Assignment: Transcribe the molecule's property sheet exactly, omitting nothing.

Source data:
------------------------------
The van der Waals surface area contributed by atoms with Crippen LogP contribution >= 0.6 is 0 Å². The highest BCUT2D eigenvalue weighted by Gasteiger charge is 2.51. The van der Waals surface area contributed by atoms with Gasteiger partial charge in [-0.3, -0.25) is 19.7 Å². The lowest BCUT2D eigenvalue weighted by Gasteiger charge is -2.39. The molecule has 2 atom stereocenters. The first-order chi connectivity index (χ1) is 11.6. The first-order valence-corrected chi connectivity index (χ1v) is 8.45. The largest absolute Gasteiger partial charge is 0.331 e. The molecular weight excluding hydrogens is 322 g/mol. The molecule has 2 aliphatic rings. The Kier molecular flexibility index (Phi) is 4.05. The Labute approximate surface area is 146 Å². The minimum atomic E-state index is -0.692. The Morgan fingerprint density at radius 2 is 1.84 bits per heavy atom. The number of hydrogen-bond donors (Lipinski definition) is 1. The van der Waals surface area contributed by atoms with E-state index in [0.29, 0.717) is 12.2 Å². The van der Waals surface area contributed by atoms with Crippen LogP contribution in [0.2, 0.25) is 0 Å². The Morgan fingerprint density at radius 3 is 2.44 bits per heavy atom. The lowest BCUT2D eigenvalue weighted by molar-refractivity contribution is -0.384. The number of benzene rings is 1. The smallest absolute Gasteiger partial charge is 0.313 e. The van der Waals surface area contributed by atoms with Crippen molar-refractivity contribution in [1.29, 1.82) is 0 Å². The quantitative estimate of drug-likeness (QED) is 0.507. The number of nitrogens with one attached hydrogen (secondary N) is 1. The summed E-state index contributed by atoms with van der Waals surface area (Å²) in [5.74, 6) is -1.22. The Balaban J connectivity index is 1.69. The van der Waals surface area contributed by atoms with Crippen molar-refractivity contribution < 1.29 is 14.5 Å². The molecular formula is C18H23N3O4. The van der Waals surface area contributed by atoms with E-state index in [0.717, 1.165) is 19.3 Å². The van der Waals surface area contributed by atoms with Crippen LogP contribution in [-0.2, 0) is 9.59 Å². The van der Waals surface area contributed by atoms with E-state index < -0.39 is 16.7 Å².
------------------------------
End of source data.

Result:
The van der Waals surface area contributed by atoms with Crippen LogP contribution >= 0.6 is 0 Å². The highest BCUT2D eigenvalue weighted by Gasteiger charge is 2.51. The van der Waals surface area contributed by atoms with Gasteiger partial charge in [-0.3, -0.25) is 19.7 Å². The lowest BCUT2D eigenvalue weighted by Gasteiger charge is -2.39. The molecule has 2 atom stereocenters. The first-order chi connectivity index (χ1) is 11.6. The first-order valence-corrected chi connectivity index (χ1v) is 8.45. The largest absolute Gasteiger partial charge is 0.331 e. The molecular weight excluding hydrogens is 322 g/mol. The molecule has 2 aliphatic rings. The Kier molecular flexibility index (Phi) is 4.05. The Labute approximate surface area is 146 Å². The minimum atomic E-state index is -0.692. The Morgan fingerprint density at radius 2 is 1.84 bits per heavy atom. The number of hydrogen-bond donors (Lipinski definition) is 1. The van der Waals surface area contributed by atoms with E-state index in [0.29, 0.717) is 12.2 Å². The van der Waals surface area contributed by atoms with Crippen LogP contribution in [0.2, 0.25) is 0 Å². The Morgan fingerprint density at radius 3 is 2.44 bits per heavy atom. The lowest BCUT2D eigenvalue weighted by molar-refractivity contribution is -0.384. The number of benzene rings is 1. The smallest absolute Gasteiger partial charge is 0.313 e. The van der Waals surface area contributed by atoms with Crippen molar-refractivity contribution in [1.29, 1.82) is 0 Å². The quantitative estimate of drug-likeness (QED) is 0.507. The number of nitrogens with one attached hydrogen (secondary N) is 1. The summed E-state index contributed by atoms with van der Waals surface area (Å²) in [5.74, 6) is -1.22. The Balaban J connectivity index is 1.69. The van der Waals surface area contributed by atoms with Crippen molar-refractivity contribution < 1.29 is 14.5 Å². The molecular formula is C18H23N3O4. The van der Waals surface area contributed by atoms with E-state index in [0.717, 1.165) is 19.3 Å². The van der Waals surface area contributed by atoms with Crippen LogP contribution in [-0.2, 0) is 9.59 Å². The van der Waals surface area contributed by atoms with E-state index < -0.39 is 16.7 Å².